No. 40



Nikolai Maim as the Founder of the Faculty of Law at the Estonian National University and as a Legal Scholar*

  • Lea Leppik

    Associate Professor in Legal History, University of Tartu

  • Marju Luts-Sootak

    Professor of Legal History, University of Tartu

  • Hesi Siimets-Gross

    Associate Professor in Legal History and Roman Law, University of Tartu

Nikolai Maim (1884–1976) was the only professor present at the opening of the Faculty of Law of the Estonian-language University of Tartu on 1 December 1919.

He was the first Dean of the Faculty of Law, and is regarded the person who built it up. Maim was the son of a businessman in Tartu, obtained his legal education at the law faculty of Saint Petersburg University, and passed his final exams in Moscow. In 1915, he was the first Estonian to pass the Master’s exam in Law at the University of Tartu. In 1915–1917, Maim worked in the Ministry of Internal Affairs of Russia. Among other things, he drew up the implementation provisions of the law on the autonomy of Estonia, passed after the 1917 February Revolution, which made it possible to actually enact the law. In 1917, Maim returned to Estonia and worked for a while in Tallinn at the Ministries of the Interior and Foreign Affairs and in the Estonian Constituent Assembly. In 1919–1924, Maim was the acting Professor of Constitutional Law at University of Tartu, in 1924–1928 the Extraordinary Professor, and until 1944 the Ordinary Professor. In the spring of 1920, Maim organized the restitution of the belongings of the library of the University of Tartu from Russia. In September 1944, Maim emigrated to Germany, and in 1946–1950, he was the Extraordinary Professor of Comparative Constitutional Law at the University of Marburg. After moving to the United States with his family in 1950, Maim was active in Estonian societies, but failed to find work as an academic.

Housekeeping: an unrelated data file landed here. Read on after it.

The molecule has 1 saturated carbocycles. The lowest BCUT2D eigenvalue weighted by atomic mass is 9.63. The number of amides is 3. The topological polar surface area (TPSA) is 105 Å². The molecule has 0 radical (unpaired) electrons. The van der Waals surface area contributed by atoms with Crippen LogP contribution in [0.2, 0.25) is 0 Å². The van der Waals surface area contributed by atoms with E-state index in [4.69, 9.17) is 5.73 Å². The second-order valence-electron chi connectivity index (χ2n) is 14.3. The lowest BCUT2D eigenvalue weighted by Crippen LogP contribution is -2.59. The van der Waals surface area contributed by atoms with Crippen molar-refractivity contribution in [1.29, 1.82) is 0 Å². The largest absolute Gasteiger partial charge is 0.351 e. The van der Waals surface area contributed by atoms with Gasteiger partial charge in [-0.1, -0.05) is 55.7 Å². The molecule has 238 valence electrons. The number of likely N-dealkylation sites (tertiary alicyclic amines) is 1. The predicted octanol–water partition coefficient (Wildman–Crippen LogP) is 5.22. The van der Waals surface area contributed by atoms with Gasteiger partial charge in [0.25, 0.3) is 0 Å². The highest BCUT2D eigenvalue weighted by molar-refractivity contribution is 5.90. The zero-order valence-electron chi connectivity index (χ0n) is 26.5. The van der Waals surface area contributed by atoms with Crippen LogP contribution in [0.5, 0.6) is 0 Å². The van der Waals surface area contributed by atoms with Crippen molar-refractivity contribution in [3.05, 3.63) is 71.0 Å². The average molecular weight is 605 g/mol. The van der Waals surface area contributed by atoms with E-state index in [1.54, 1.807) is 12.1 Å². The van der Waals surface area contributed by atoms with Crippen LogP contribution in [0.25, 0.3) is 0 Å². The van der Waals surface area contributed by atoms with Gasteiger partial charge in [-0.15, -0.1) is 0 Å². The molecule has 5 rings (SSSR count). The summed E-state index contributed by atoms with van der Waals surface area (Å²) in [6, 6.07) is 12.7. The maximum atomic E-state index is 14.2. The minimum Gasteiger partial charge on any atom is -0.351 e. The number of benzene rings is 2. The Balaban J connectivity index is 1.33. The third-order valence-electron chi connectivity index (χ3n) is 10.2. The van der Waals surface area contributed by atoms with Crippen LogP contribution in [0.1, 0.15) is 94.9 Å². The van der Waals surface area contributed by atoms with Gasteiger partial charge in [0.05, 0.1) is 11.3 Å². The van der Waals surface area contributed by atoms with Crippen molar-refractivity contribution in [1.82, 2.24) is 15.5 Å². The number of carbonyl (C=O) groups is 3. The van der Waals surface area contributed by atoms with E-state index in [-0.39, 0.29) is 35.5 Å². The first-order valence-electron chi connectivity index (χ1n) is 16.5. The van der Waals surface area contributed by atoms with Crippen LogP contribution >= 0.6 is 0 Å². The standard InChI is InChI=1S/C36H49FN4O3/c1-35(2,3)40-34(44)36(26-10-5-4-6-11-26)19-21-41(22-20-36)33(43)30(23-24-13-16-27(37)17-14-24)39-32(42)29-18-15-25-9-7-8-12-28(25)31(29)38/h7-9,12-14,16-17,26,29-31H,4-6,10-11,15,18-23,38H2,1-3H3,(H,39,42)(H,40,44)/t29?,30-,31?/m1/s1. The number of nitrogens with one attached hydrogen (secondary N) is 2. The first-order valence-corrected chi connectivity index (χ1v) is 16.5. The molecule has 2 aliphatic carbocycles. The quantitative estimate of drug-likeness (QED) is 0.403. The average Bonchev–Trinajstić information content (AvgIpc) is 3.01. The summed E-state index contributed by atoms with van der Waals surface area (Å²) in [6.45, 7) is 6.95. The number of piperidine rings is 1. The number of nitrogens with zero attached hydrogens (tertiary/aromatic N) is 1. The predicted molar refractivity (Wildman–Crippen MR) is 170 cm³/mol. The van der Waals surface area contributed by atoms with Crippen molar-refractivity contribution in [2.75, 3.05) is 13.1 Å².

In 1928, Maim defended the first doctoral thesis in law at the Estonian-language University of Tartu, with a monograph (in Russian) on parliamentarism and sovereignty. In 1934, Maim came up with the idea of ‘mundology’, which was supposed to ensure the universal order of peace. He developed his theory of mundology further in works published after World War II. Maim was certainly one of the most remarkable Estonian legal scholars of his time. In fact, the international importance and topicality of his views have increased over time.

* Peer-reviewed article